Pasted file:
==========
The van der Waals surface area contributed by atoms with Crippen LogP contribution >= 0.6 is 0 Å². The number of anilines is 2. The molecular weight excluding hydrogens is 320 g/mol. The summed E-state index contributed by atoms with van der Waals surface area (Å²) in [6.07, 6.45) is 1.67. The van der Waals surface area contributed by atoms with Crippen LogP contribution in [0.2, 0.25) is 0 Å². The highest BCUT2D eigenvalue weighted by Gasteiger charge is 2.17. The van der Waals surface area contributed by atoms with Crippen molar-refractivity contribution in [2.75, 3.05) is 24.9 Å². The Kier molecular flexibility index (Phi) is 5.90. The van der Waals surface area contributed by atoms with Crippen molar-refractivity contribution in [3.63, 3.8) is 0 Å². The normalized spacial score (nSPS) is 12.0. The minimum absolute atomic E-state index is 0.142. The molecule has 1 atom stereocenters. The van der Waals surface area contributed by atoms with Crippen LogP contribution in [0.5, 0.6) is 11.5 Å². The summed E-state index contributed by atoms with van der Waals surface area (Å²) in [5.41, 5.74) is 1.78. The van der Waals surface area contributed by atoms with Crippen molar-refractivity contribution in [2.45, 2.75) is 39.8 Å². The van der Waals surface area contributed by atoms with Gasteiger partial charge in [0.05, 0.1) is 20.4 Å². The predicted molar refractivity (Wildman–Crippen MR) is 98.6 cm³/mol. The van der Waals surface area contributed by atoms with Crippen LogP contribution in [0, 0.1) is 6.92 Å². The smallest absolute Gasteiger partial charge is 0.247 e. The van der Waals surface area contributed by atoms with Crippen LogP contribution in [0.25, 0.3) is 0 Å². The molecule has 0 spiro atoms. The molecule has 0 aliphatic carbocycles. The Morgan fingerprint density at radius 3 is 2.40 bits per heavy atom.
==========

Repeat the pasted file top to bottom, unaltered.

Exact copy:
The van der Waals surface area contributed by atoms with Crippen LogP contribution >= 0.6 is 0 Å². The number of anilines is 2. The molecular weight excluding hydrogens is 320 g/mol. The summed E-state index contributed by atoms with van der Waals surface area (Å²) in [6.07, 6.45) is 1.67. The van der Waals surface area contributed by atoms with Crippen LogP contribution in [0.2, 0.25) is 0 Å². The highest BCUT2D eigenvalue weighted by Gasteiger charge is 2.17. The van der Waals surface area contributed by atoms with Crippen molar-refractivity contribution in [2.75, 3.05) is 24.9 Å². The Kier molecular flexibility index (Phi) is 5.90. The van der Waals surface area contributed by atoms with Crippen molar-refractivity contribution in [3.63, 3.8) is 0 Å². The normalized spacial score (nSPS) is 12.0. The minimum absolute atomic E-state index is 0.142. The molecule has 1 atom stereocenters. The van der Waals surface area contributed by atoms with Crippen LogP contribution in [0.5, 0.6) is 11.5 Å². The summed E-state index contributed by atoms with van der Waals surface area (Å²) in [5.41, 5.74) is 1.78. The van der Waals surface area contributed by atoms with Crippen molar-refractivity contribution in [2.45, 2.75) is 39.8 Å². The van der Waals surface area contributed by atoms with Gasteiger partial charge in [0.05, 0.1) is 20.4 Å². The predicted molar refractivity (Wildman–Crippen MR) is 98.6 cm³/mol. The van der Waals surface area contributed by atoms with Crippen LogP contribution in [0, 0.1) is 6.92 Å². The smallest absolute Gasteiger partial charge is 0.247 e. The van der Waals surface area contributed by atoms with Crippen LogP contribution in [0.25, 0.3) is 0 Å². The molecule has 0 spiro atoms. The molecule has 0 aliphatic carbocycles. The Morgan fingerprint density at radius 3 is 2.40 bits per heavy atom.